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Park City Council Pledges $100,000 To New Children's Justice Center

The Park City Council directed staff to open the budget to support the Community for Children’s Justice in paying off the mortgage for the new Summit County Children’s Justice Center. 

Park City Budget Manager Jed Briggs proposed donating $75,000 to the capital campaign for the Children’s Justice Center. The center, which supports victims of child abuse and their families, is moving from a small space in the Richins Building to its own designated facility. Briggs said the money could come out of the Fiscal Year 2019 general contingency account, which usually addresses unanticipated expenditures or department overages.

Councilmember Steve Joyce expressed concern over spending leftover funds instead of saving them. He said the work the center does is a worthy cause, but unlike the first phase of the special service contracts process, which was recently completed with the fiscal year 2020 budget, he wasn’t sure if maybe the money should go to another nonprofit.

"If we had come to this conclusion through comparing other alternatives and said, 'this is the best place, we ought to give these guys all the $75,000,' then I could be good with that," Joyce said. "But I'm struggling with how this happened and whether it's the right thing to do."

Funding for the center didn’t fit into the regular budgeting process—special service contract funding can’t go toward capital expenses. But Park City Mayor Andy Beerman told KPCW it’s within the council’s purview to decide to make “one-off” donations. 

“Sometimes there are opportunities because there are a lot of different parties all throwing in, so we can move the needle," Beerman said. "Sometimes it's a matter of value and urgency. We also look at whether organizations—how time sensitive it is, what other funding sources are available to them, but really it seems like every year, some critical opportunity comes up where we can step in and help, and we do when we can.”

During public input for the item, Cheryl Dejno related a comment her son had made to her when he was two years old. The comment shocked her, and she worried that her son had suffered a traumatic experience. Dejno says she’ll never know if he did, but that’s why a resource like the Children’s Justice Center matters, as she addressed Joyce directly.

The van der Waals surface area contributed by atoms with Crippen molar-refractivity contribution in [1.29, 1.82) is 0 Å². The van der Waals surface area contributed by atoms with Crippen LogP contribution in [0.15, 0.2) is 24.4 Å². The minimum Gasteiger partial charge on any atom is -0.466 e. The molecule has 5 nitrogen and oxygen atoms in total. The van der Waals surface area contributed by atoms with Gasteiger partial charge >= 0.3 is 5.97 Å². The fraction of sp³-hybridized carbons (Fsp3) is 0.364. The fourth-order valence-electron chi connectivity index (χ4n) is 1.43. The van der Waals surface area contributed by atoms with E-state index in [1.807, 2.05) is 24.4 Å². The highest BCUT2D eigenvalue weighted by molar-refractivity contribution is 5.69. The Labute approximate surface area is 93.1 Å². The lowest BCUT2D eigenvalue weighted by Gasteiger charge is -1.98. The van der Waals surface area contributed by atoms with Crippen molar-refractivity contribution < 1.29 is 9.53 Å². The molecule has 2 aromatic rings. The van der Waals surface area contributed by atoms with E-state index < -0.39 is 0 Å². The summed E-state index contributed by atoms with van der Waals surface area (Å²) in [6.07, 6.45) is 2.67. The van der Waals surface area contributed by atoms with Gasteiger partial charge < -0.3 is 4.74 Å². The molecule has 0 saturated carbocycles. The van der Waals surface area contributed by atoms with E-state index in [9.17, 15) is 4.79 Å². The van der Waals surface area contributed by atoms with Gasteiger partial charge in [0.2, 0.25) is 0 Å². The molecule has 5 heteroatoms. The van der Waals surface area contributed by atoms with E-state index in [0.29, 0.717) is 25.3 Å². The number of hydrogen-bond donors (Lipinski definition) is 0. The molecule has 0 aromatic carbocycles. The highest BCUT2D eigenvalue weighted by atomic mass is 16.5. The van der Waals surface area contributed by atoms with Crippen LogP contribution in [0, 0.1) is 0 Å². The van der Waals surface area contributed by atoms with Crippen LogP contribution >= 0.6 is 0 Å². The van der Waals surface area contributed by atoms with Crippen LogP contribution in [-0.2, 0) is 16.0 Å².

"We're talking about events, Steven, that happen in the dark," Dejno said. "And we're talking about events that violate public trust." 

Summit County Councilmember Roger Armstrong presented during public input, saying this issue is deeply personal to him and something all municipalities should support. Armstrong says donating to the Center isn’t about a building, it’s about kids.

“As your colleague in the local legislature, our sole task, I would argue to you, is the health, safety and welfare of our citizens—just about everything we do relates to it," Armstrong said. "Arts and culture, social equity, open space all touches on health, safety and welfare. It's our sole function. Our kids are the least powerful in this community. We stand up for them—that’s our job.”

After the public comment, Councilmember Nann Worel suggested the council authorize $100,000 from the contingency fund. The council agreed, and the budget item will be brought back for Council approval likely in the next month. The donation is quite a bit larger than funding that was allocated to any one organization during the special service contract process, with the Park City Chamber/Bureau receiving $85,000 at the top end of the list.

As of Saturday, the Community for Children’s Justice has just under $450,000 left to raise to cover the mortgage for the building. They’re shooting for a Sept. 1 deadline. Those interested in donating can find more information at the Community for Children's Justice website.

Emily Means hadn’t intended to be a journalist, but after two years of studying chemistry at the University of Utah, she found her fit in the school’s communication program. Diving headfirst into student media opportunities, Means worked as a host, producer and programming director for K-UTE Radio as well as a news writer and copy editor at The Daily Utah Chronicle.